Heading into the forthcoming midterms, I’m unhappy. True, as an Esquire article by Nate Silver published in 2009 reminds us, presidents’ respective parties tend to suffer defeats at the first off-season biennial realignment. And it doesn’t matter whether the president did a good job in those first two years. Nonetheless, no matter where I turn, I’m bombarded by hysterical calls to action on my cell phone, in my email, on bumper stickers, and in every spare bit of roadside desert. Many could make the cut of Trump’s Twitter barrages:
- Stop Critical Race Theory
- Empower Parents
- Mark Kelly wants Open Borders
- Katie Hobbs is a Racist
- End the Biden crimewave
My personal favorite appears attached to trucks and SUVs: “Freedoms Enforced.” Since “brevity is the soul of wit,” I’ll not dally on that one. But the list above I find particularly interesting. Critical race theory, along with the companion term “woke,” were not things I remember learning in school. Even my rightwing high school history teacher would concede that whites did better at the expense of blacks. I didn’t think of this as a theory or a proposition: it would be evident to anyone with a thinking brain. But even I was ignorant of the genuine cancel culture dominating mainstream telling of history. Yes, cancel culture is a term new to me, and those railing about it these days didn’t seem to have a problem with it when one could not discuss railroad strikes in mainstream history texts (discussed in what I think should be essential reading for anyone living in this country: Howard Zinn’s A People’s History of the United States). School boards and teachers whitewashed the history I learned before college, with stern dismissal of plights suffered by modern people of color and tepid confession for the greatest horrors visited upon any people: native extermination black enslavement. They had no taste for blood, but European bloodlust stained every page of every history one could ever read, if you knew where to look. The terms differ now: they say, “that’s just woke blah” rather than “that’s just nigger blah.” But having come from the evangelical South, I promise they mean the latter. The others above are hogwash: I live in a city a few hours from the Mexico border, and I see no signs of a drug cartel invasion. Rather, I see homeless people begging for lunch money on every street corner. Pronouncing gubernatorial aspirant Katie Hobbs a racist reminds me of the tactic key to all things Trump: accuse others of one’s own sins. Goodness knows he needs no imagination from which to pluck his myriad personal and moral shortcomings. USA Facts supply a few useful statistics: small upticks here and there, but a processive decline in all forms of crime. There is no Biden crime wave, and even if there were, the social transformation necessary to shift crime heavily up and down occurs more on the decade than the annual scale. But when have facts arrested a fancy tagline? Prevarication may be a fancy word, but it still means horse shit. While visiting family in Scottsdale, I saw several republican signs sitting among a very genuine, “Free Horse Manure” (many in the neighborhood own and stable horses on-site.) I think that one probably better reflects the world in which we live. In a very literal sense, we each have access to a lifetime supply of manure, so why not believe things unfit for the maggots? The GOP roster resembles that of a lunch group in an insane asylum; those running here in Arizona say they won’t concede a loss, and that they cannot lose. Masters may well be the most insane senate candidate I’ve ever seen, a perverse mixture of Sarah Palin and Elon Musk.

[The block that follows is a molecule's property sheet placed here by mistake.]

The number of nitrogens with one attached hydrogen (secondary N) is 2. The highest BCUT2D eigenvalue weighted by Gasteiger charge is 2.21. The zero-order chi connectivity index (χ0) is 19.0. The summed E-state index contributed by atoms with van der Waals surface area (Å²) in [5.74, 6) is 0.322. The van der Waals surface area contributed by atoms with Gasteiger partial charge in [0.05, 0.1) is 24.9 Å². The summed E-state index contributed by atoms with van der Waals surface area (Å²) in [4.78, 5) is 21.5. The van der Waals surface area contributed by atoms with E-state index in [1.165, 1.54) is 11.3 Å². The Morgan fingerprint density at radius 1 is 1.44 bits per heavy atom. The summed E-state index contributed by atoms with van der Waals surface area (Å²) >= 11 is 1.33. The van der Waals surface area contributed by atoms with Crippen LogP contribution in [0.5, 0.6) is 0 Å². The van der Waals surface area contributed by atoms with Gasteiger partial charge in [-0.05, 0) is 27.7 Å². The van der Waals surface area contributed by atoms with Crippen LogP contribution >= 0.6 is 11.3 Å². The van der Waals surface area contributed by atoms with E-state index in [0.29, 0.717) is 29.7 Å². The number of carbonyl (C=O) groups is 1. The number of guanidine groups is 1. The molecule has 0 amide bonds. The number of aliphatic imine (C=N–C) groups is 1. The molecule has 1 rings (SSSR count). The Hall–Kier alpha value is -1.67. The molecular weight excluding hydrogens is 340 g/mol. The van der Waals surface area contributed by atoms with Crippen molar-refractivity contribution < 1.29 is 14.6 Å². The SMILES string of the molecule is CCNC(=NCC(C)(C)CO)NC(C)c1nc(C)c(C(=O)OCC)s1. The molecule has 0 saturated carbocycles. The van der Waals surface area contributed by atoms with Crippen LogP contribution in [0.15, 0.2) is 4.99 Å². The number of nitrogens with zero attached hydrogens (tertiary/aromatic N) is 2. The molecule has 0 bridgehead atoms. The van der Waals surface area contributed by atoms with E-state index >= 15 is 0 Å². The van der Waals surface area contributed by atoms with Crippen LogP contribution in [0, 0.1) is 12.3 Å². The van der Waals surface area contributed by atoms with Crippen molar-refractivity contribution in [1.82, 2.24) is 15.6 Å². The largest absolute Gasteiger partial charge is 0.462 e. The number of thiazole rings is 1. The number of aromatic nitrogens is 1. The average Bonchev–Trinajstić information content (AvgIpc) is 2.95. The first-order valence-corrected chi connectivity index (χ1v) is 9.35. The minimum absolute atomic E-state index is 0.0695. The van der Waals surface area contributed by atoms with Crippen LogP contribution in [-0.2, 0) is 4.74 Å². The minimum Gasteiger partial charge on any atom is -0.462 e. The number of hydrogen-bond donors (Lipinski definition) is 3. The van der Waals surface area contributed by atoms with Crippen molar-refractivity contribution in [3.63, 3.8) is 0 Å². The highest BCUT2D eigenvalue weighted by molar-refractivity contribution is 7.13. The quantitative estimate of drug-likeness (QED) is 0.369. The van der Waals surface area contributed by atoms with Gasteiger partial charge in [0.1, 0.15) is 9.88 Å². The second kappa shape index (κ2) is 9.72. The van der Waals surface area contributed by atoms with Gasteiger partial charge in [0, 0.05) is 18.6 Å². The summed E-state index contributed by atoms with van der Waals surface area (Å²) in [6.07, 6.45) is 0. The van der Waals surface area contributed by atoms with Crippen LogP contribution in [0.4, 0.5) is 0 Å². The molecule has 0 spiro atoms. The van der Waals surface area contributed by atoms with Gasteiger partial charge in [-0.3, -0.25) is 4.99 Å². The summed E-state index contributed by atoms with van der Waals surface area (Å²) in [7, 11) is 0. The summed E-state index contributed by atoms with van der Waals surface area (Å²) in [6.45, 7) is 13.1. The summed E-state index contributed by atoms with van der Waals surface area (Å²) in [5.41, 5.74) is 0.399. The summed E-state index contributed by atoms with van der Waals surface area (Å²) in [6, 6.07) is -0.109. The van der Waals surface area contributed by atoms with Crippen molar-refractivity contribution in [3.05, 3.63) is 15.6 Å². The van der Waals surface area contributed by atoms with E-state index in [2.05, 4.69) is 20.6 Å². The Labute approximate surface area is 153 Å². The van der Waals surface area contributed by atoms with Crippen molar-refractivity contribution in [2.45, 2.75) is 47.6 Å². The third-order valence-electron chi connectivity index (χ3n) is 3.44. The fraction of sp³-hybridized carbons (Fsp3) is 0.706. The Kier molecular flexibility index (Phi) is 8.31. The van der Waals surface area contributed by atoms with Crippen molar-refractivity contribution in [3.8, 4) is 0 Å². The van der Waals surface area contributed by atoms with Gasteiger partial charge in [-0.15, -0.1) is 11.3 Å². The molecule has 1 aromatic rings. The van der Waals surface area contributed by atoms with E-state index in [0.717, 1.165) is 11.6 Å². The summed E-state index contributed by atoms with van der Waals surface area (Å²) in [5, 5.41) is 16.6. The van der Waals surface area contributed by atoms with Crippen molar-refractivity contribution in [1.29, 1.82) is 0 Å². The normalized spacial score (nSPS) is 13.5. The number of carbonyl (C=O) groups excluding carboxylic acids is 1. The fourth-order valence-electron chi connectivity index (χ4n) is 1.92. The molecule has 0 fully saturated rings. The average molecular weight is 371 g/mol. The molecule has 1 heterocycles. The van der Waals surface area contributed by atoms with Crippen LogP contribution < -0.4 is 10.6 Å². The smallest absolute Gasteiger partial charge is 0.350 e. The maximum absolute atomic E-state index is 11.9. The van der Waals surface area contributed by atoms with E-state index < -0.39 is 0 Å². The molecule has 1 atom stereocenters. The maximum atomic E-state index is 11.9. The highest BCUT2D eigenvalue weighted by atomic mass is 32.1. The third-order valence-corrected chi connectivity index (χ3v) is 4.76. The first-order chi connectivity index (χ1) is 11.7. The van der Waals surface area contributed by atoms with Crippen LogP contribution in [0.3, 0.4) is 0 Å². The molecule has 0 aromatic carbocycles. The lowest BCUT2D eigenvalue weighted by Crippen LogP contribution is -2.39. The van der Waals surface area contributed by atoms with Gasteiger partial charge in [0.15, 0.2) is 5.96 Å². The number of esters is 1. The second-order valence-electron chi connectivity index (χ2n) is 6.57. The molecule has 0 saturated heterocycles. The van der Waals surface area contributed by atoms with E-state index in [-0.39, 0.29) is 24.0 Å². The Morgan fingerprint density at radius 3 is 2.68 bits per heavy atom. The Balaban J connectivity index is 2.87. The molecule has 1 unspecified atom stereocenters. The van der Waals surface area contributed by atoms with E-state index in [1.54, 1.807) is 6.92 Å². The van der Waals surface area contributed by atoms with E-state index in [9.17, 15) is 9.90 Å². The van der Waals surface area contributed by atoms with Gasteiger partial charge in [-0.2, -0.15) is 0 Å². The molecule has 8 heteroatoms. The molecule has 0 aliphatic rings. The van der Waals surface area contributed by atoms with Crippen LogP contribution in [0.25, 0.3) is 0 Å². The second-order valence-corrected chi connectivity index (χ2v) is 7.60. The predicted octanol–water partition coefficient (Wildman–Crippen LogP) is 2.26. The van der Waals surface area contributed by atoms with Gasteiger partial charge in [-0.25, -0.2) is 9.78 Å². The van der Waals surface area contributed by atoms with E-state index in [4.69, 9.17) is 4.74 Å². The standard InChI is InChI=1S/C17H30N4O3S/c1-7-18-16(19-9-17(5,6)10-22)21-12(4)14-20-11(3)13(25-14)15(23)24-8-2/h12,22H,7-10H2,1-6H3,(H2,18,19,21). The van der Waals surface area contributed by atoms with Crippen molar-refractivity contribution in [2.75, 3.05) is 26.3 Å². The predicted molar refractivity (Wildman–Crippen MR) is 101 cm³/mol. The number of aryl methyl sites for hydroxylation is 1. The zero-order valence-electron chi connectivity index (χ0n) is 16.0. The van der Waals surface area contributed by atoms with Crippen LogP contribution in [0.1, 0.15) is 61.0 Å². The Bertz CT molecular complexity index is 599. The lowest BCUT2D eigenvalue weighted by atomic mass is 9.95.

If you’re scared of armed militias sitting outside your ballot boxes, you’re in luck! SCOTUS says the U.S. Constitution, written when firearms were no more dangerous than Mister Spock’s derisive “stone knives and bearskins,” guarantees your right to conceal mass murder machines. As usual, I’d refer these self-appointed guardians of the Founding Fathers’ brains to Christopher Ingraham’s op-ed in the Washington Post: one could fire the best rifle three times per minute, compared to myriad rounds an ordinary pistol can rocket into a crowd. I discussed some of this in an earlier article, but no one reading this will find themselves shifted on the issue. It may speak more to a psychological fetish I’m probably unqualified to diagnose. Noam wrote that the language acquisition device separated us from the rest of the animals, and it probably was a mutation. My own fiction book The Eighth Angel tries to make sense of what I fear is an “inchoate evolution:” we haven’t achieved a refinement needed to assure our survival. Noam also points out that the current GOP is the most dangerous organization in human history, no small feat. It is, in fact, a perfect combination of means, motive, and opportunity racing us to a precipice, a final curtain call for homo sapiens. McConnell and Graham know catastrophic climate change is real; they know nuclear proliferation will destroy us; they know that they’ve emboldened and empowered Trump, paving the way for fascism to cover the earth in wildfire. True, Trump is a craven, filthy criminal, incapable of a coherence needed to embody Hitler’s flavor, but there’s no reason to believe the next version of him will be the genuine article. As I said in my previous post, my people were ripe for the plucking. There were great people in their midst, like a couple of teachers from high school, along with many teachers from the local junior college. I maintain contact with three of them, and I just finished a lengthy phone call with one of them.